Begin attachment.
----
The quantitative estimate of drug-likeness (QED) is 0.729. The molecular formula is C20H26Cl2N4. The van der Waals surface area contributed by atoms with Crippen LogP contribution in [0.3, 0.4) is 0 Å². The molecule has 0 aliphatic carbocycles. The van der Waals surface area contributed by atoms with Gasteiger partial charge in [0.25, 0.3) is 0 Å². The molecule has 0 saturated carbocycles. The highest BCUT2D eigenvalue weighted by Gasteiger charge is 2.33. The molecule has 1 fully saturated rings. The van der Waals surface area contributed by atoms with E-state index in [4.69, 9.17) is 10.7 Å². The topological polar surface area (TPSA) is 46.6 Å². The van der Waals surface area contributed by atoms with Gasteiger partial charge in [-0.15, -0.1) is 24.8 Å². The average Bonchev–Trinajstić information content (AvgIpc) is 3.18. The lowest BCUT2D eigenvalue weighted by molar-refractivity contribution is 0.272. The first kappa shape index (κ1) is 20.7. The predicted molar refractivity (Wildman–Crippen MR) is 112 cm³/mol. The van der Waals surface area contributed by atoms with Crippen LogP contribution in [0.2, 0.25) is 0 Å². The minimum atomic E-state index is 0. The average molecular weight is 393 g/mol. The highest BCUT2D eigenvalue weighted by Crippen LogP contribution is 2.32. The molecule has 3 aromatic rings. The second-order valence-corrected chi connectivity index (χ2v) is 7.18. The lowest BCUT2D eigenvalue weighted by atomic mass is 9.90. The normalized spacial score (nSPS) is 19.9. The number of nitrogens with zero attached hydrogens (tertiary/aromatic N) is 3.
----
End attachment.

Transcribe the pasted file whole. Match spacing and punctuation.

The quantitative estimate of drug-likeness (QED) is 0.729. The molecular formula is C20H26Cl2N4. The van der Waals surface area contributed by atoms with Crippen LogP contribution in [0.3, 0.4) is 0 Å². The molecule has 0 aliphatic carbocycles. The van der Waals surface area contributed by atoms with Gasteiger partial charge in [0.25, 0.3) is 0 Å². The molecule has 0 saturated carbocycles. The highest BCUT2D eigenvalue weighted by Gasteiger charge is 2.33. The molecule has 1 fully saturated rings. The van der Waals surface area contributed by atoms with E-state index in [4.69, 9.17) is 10.7 Å². The topological polar surface area (TPSA) is 46.6 Å². The van der Waals surface area contributed by atoms with Gasteiger partial charge in [-0.15, -0.1) is 24.8 Å². The average Bonchev–Trinajstić information content (AvgIpc) is 3.18. The lowest BCUT2D eigenvalue weighted by molar-refractivity contribution is 0.272. The first kappa shape index (κ1) is 20.7. The predicted molar refractivity (Wildman–Crippen MR) is 112 cm³/mol. The van der Waals surface area contributed by atoms with Crippen LogP contribution in [0.2, 0.25) is 0 Å². The minimum atomic E-state index is 0. The average molecular weight is 393 g/mol. The highest BCUT2D eigenvalue weighted by Crippen LogP contribution is 2.32. The molecule has 3 aromatic rings. The second-order valence-corrected chi connectivity index (χ2v) is 7.18. The lowest BCUT2D eigenvalue weighted by atomic mass is 9.90. The normalized spacial score (nSPS) is 19.9. The number of nitrogens with zero attached hydrogens (tertiary/aromatic N) is 3.